The Bijapur sultanate, also formed in 1490, extensively patronised manuscript painting. The earliest example is the Nujum-ul-Ulum, an encyclopaedic manuscript on astrology and magic commissioned by Ali Adil Shah I. His successor, Ibrahim Adil Shah II, sponsored manuscript painting and other art forms generously, also dabbling in painting himself. His reign marks what scholars consider the high point of Bijapur painting, which is notable for its extremely dense use of golden floral and arabesque patterns for the ornamentation of clothing, and its intricate, varied depiction of flora. Ibrahim’s interest in both Hindu mythology and Sufism allowed for the inclusion of syncretic symbolism in illustrations commissioned during his reign, and even more so in the accompanying texts. Chand Bibi, aunt and queen regent during Ibrahim’s minority, features in later eighteenth-century Deccan paintings as the ideal female ruler and warrior, typically depicted hawking with an entourage. While Ibrahim’s successors continued to commission illustrated manuscripts, this was done as a matter of courtly duty rather than personal interest. This, along with the increased presence of Mughal governors in the region following the conquest of Ahmadnagar territories in 1600–36, meant that the younger generation of local artists was encouraged to emulate the Mughal style in their commissioned manuscripts. Many artists trained in the north were also brought into the royal ateliers of the Deccan. As a result, the Bijapuri style became very close to that of Mughal manuscript paintings by 1680, soon after which Bijapur was annexed by Aurangzeb.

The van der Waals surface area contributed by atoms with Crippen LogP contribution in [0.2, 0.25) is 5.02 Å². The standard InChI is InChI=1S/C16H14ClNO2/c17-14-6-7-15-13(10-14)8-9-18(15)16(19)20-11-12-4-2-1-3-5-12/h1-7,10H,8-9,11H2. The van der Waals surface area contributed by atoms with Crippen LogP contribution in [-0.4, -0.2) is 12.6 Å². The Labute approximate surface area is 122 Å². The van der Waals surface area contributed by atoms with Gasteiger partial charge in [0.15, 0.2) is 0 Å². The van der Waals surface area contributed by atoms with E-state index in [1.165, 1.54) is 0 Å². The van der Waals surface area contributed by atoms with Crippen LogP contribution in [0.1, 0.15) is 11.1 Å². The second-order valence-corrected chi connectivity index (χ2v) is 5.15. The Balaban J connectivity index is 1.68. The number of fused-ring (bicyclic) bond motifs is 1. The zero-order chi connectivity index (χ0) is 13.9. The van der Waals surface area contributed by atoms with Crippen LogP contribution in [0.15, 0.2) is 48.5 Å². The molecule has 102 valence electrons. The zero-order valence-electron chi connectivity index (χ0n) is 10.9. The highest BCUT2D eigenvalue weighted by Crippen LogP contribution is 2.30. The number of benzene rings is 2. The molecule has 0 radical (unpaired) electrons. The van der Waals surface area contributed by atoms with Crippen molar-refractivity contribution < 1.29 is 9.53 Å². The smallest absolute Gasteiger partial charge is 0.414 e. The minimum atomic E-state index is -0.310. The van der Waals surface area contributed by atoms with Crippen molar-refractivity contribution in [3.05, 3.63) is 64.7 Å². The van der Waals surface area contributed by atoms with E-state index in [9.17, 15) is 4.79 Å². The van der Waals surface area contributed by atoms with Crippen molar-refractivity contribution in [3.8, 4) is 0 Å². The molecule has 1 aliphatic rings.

Meanwhile, in the north Deccan, the Maratha court took an interest in manuscript painting, commissioning muraqqas, ragamalas and illustrated copies of religious texts regularly over the course of the early seventeenth and eighteenth century. Initially, these were made at Rajput kingdoms in Rajasthan, but as Maratha patronage steadied, local painters were hired in the chitrashalas or painting ateliers at Poona (now Pune).